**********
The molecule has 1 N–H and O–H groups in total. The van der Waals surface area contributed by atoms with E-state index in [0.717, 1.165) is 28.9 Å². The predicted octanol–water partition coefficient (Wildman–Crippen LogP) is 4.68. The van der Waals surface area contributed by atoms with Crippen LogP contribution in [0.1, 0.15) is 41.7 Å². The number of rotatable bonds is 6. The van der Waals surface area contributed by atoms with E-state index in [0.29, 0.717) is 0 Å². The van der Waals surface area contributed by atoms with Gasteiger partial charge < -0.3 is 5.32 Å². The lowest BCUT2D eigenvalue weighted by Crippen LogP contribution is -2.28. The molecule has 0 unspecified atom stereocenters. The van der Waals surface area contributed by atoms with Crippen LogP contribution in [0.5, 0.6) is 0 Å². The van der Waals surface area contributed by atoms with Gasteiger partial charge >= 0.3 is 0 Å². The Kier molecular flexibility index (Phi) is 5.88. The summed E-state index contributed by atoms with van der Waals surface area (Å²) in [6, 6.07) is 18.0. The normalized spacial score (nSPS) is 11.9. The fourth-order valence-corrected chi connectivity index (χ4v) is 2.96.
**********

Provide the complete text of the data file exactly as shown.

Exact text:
The molecule has 1 N–H and O–H groups in total. The van der Waals surface area contributed by atoms with E-state index in [0.717, 1.165) is 28.9 Å². The predicted octanol–water partition coefficient (Wildman–Crippen LogP) is 4.68. The van der Waals surface area contributed by atoms with Crippen LogP contribution in [0.1, 0.15) is 41.7 Å². The number of rotatable bonds is 6. The van der Waals surface area contributed by atoms with E-state index in [0.29, 0.717) is 0 Å². The van der Waals surface area contributed by atoms with Gasteiger partial charge < -0.3 is 5.32 Å². The lowest BCUT2D eigenvalue weighted by Crippen LogP contribution is -2.28. The molecule has 0 unspecified atom stereocenters. The van der Waals surface area contributed by atoms with Crippen LogP contribution in [0.5, 0.6) is 0 Å². The van der Waals surface area contributed by atoms with Gasteiger partial charge >= 0.3 is 0 Å². The Kier molecular flexibility index (Phi) is 5.88. The summed E-state index contributed by atoms with van der Waals surface area (Å²) in [6, 6.07) is 18.0. The normalized spacial score (nSPS) is 11.9. The fourth-order valence-corrected chi connectivity index (χ4v) is 2.96.